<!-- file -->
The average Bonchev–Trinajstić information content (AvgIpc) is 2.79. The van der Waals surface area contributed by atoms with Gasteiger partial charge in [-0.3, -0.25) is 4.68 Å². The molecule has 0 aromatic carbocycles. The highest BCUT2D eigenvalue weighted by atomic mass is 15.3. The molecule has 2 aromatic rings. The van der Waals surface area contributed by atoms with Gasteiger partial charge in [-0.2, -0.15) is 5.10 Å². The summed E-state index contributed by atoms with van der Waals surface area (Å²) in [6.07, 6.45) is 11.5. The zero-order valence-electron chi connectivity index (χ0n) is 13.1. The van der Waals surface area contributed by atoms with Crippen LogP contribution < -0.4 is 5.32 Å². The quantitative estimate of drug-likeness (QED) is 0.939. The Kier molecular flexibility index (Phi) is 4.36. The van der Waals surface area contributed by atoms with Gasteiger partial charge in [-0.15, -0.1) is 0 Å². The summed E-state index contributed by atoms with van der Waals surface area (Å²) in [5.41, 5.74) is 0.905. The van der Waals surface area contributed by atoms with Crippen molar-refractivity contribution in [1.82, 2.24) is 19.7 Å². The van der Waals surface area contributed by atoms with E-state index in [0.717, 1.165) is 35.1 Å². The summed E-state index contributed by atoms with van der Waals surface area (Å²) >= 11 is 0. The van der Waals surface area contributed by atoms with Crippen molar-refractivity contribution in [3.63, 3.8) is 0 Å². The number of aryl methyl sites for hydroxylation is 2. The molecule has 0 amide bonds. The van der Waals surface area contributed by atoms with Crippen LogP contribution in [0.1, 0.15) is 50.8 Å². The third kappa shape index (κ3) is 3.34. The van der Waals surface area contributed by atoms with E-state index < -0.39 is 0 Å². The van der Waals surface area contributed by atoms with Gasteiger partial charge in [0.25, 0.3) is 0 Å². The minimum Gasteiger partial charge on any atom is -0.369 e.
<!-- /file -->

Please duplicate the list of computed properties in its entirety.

The average Bonchev–Trinajstić information content (AvgIpc) is 2.79. The van der Waals surface area contributed by atoms with Gasteiger partial charge in [-0.3, -0.25) is 4.68 Å². The molecule has 0 aromatic carbocycles. The highest BCUT2D eigenvalue weighted by atomic mass is 15.3. The molecule has 2 aromatic rings. The van der Waals surface area contributed by atoms with Gasteiger partial charge in [-0.2, -0.15) is 5.10 Å². The summed E-state index contributed by atoms with van der Waals surface area (Å²) in [6.07, 6.45) is 11.5. The zero-order valence-electron chi connectivity index (χ0n) is 13.1. The van der Waals surface area contributed by atoms with Crippen LogP contribution < -0.4 is 5.32 Å². The quantitative estimate of drug-likeness (QED) is 0.939. The Kier molecular flexibility index (Phi) is 4.36. The van der Waals surface area contributed by atoms with Gasteiger partial charge in [-0.15, -0.1) is 0 Å². The summed E-state index contributed by atoms with van der Waals surface area (Å²) in [5.41, 5.74) is 0.905. The van der Waals surface area contributed by atoms with Crippen molar-refractivity contribution in [1.82, 2.24) is 19.7 Å². The van der Waals surface area contributed by atoms with E-state index in [0.717, 1.165) is 35.1 Å². The summed E-state index contributed by atoms with van der Waals surface area (Å²) >= 11 is 0. The van der Waals surface area contributed by atoms with Crippen molar-refractivity contribution in [3.63, 3.8) is 0 Å². The number of aryl methyl sites for hydroxylation is 2. The molecule has 0 amide bonds. The van der Waals surface area contributed by atoms with Crippen LogP contribution in [0.1, 0.15) is 50.8 Å². The third kappa shape index (κ3) is 3.34. The van der Waals surface area contributed by atoms with E-state index < -0.39 is 0 Å². The van der Waals surface area contributed by atoms with Gasteiger partial charge in [0.25, 0.3) is 0 Å². The minimum Gasteiger partial charge on any atom is -0.369 e.